The Los Angeles Family Housing Corp., a private nonprofit agency that develops affordable housing for homeless and low-income families, has just completed its second project in South-Central Los Angeles.
Named Casa Central, the six-unit complex at 1100 E. 32nd St. is located in a mixed-use district where factories and warehouses jostle run-down clapboard bungalows south of the Santa Monica Freeway. For about $50 a square foot, architect Arnold Stalk, Family Housing's development director, has designed a pink-stucco group of apartments that share a family play space.
"Our aim is to give families not only a home they can afford to rent, but also the social support they need to survive as a unit in a difficult environment," Stalk said.
"Casa Central, like our earlier eight-unit development on East Adams Boulevard, provides day-care services, under the supervision of a trained social worker, for the kids of mothers who have to go out to work."
About 40 persons live in the East Adams apartments, while tenants for the new project have not yet been selected.
Mothers Get Pay
Professional staffing is backed up by the participation of the mothers, who are paid to help with the care of the children, he said.
Casa Central was financed by a $420,000-low-interest loan provided by the Community Redevelopment Agency. The CRA established design guidelines, including minimum floor areas for the two-, three- and four-bedroom apartments. Stalk said rents will be between $300 and $400 a month.
Stalk finds sites for Family Housing projects by cruising the streets of South-Central and East Los Angeles. He then takes a proposal based on the lot he chooses to the CRA and private contributors, mainly within the building industry.
Stalk provides the architectural design and supervision for the project in collaboration with his architect wife, Michelle, operating out of a Woodland Hills-based practice named Designers Plus.
The Los Angeles Family Housing Corp. was founded in 1983 by Stalk and executive director Tanya Tull. Its aim is to provide both transitional and permanent housing for poor families with children.
"Support and self-help mechanisms in both the permanent housing and the 60-day transitional housing help tenant families strive for social and economic self-sufficiency," the agency's brochure states.
Projects under design or out to bid include four more permanent complexes in South-Central Los Angeles and North Hollywood, a 100-bed transitional shelter on Breed Street on the Eastside, and several shelters for runaway teen-agers and homeless women in various sections of the city. When completed, they will house about 500 persons.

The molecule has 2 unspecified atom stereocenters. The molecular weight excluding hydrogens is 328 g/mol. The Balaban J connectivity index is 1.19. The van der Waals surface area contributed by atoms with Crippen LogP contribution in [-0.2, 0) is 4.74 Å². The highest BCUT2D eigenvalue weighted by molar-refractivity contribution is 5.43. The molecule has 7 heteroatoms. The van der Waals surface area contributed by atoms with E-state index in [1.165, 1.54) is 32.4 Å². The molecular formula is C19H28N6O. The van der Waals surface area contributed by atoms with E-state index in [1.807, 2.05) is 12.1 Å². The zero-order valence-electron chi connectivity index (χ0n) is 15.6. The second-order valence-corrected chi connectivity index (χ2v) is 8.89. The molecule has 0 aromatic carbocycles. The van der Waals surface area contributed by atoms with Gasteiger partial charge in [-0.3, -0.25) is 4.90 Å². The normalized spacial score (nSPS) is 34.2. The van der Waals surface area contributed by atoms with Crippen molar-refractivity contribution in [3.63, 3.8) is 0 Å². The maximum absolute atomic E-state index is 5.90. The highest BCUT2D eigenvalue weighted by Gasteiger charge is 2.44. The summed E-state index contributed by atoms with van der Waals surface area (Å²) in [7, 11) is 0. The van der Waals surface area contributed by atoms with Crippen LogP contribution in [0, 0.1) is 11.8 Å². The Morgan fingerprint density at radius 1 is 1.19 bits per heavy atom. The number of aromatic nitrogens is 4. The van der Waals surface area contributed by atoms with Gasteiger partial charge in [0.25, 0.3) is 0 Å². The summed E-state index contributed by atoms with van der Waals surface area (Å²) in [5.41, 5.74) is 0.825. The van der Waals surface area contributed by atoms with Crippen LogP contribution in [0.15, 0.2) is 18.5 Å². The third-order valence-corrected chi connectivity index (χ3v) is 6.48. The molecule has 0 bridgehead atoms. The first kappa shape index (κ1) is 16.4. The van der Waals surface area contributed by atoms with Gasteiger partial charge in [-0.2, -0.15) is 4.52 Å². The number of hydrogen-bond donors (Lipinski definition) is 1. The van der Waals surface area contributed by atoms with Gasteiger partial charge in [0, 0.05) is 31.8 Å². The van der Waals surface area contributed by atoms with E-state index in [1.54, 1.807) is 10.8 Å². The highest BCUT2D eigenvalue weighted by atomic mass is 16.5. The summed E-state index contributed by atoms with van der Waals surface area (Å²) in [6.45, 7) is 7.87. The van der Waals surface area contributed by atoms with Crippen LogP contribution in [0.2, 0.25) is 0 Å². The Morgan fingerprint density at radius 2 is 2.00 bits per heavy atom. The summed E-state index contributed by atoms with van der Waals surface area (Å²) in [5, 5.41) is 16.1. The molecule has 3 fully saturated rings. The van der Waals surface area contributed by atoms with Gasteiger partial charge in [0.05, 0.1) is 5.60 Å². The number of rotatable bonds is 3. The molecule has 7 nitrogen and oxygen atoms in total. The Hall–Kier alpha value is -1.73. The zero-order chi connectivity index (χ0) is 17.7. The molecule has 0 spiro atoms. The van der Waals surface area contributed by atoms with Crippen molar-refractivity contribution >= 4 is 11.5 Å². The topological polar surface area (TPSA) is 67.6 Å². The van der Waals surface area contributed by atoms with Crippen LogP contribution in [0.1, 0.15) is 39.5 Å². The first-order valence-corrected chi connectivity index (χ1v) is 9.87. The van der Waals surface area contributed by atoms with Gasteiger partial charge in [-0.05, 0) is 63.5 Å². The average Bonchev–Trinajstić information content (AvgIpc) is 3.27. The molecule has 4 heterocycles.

Most are either financed directly by the CRA or by the development agency in combination with private sources generated by Family Housing's board of directors, headed by chairman Sydney Irmas, general counsel for Price Pfister Inc.
Solution by Students
"We started LAFHC to combine the professional expertise of concerned architects and experienced social activists," Stalk explained. A lecturer at the Southern California Institute of Architects in Santa Monica, Stalk has developed a studio on innovative low-income housing solutions with his students.
"This is an area where architects could contribute something special to the solution of an urgent social need."
Another initiative by architectural students to offer ideas for housing the homeless was provided by the UCLA School of Architecture and Urban Planning in a January studio titled 'Short and Long Term Strategies for Low-Income Housing.'
Under the supervision of instructors Jackie Leavitt and Brenda Levin, 25 students built overnight shelters for transients out of materials they found around on the campus in the vicinity of Perloff Hall, where the school of architecture is located. Having built the shelters, the students were expected to spend the night in them, "to experience the vulnerability of sleeping on the street," Leavitt said.
The students, both men and women, found the experience challenging and frightening.
A group of women who clustered for mutual protection in a corner of the courtyard they named "Girls' Town" talked of their fears of sleeping outside in makeshift shelters made of cardboard walls, egg crate mattresses and garbage-bag roofs as "a truly awful experience. We felt utterly exposed to anyone who might want to bother us at any time."